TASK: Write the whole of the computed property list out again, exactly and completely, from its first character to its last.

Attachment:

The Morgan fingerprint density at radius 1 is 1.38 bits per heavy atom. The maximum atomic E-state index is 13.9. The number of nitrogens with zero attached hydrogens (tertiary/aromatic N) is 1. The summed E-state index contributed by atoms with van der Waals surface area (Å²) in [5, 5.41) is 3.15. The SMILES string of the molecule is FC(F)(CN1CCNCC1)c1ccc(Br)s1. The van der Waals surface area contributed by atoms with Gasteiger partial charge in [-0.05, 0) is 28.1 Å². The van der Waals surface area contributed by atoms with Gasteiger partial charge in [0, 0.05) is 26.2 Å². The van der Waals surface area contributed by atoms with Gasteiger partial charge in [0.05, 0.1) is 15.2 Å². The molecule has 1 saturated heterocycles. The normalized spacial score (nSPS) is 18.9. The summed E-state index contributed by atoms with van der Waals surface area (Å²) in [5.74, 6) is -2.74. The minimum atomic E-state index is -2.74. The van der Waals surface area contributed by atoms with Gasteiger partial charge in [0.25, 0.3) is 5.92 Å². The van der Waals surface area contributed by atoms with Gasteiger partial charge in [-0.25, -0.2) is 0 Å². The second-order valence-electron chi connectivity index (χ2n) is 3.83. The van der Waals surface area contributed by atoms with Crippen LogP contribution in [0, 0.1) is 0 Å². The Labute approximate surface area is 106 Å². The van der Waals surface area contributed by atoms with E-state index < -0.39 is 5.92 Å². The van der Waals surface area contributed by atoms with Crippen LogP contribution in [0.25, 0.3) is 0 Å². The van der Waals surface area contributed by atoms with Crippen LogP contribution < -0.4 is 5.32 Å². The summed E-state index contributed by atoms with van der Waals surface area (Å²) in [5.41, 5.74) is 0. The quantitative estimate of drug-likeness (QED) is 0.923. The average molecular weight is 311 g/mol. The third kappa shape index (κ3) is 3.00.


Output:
The Morgan fingerprint density at radius 1 is 1.38 bits per heavy atom. The maximum atomic E-state index is 13.9. The number of nitrogens with zero attached hydrogens (tertiary/aromatic N) is 1. The summed E-state index contributed by atoms with van der Waals surface area (Å²) in [5, 5.41) is 3.15. The SMILES string of the molecule is FC(F)(CN1CCNCC1)c1ccc(Br)s1. The van der Waals surface area contributed by atoms with Gasteiger partial charge in [-0.05, 0) is 28.1 Å². The van der Waals surface area contributed by atoms with Gasteiger partial charge in [0, 0.05) is 26.2 Å². The van der Waals surface area contributed by atoms with Gasteiger partial charge in [0.05, 0.1) is 15.2 Å². The molecule has 1 saturated heterocycles. The normalized spacial score (nSPS) is 18.9. The summed E-state index contributed by atoms with van der Waals surface area (Å²) in [5.74, 6) is -2.74. The minimum atomic E-state index is -2.74. The van der Waals surface area contributed by atoms with Gasteiger partial charge in [0.25, 0.3) is 5.92 Å². The van der Waals surface area contributed by atoms with Gasteiger partial charge in [-0.25, -0.2) is 0 Å². The second-order valence-electron chi connectivity index (χ2n) is 3.83. The van der Waals surface area contributed by atoms with Crippen LogP contribution in [0, 0.1) is 0 Å². The Labute approximate surface area is 106 Å². The van der Waals surface area contributed by atoms with E-state index < -0.39 is 5.92 Å². The van der Waals surface area contributed by atoms with Crippen LogP contribution in [0.25, 0.3) is 0 Å². The van der Waals surface area contributed by atoms with Crippen LogP contribution < -0.4 is 5.32 Å². The summed E-state index contributed by atoms with van der Waals surface area (Å²) in [5.41, 5.74) is 0. The quantitative estimate of drug-likeness (QED) is 0.923. The average molecular weight is 311 g/mol. The third kappa shape index (κ3) is 3.00.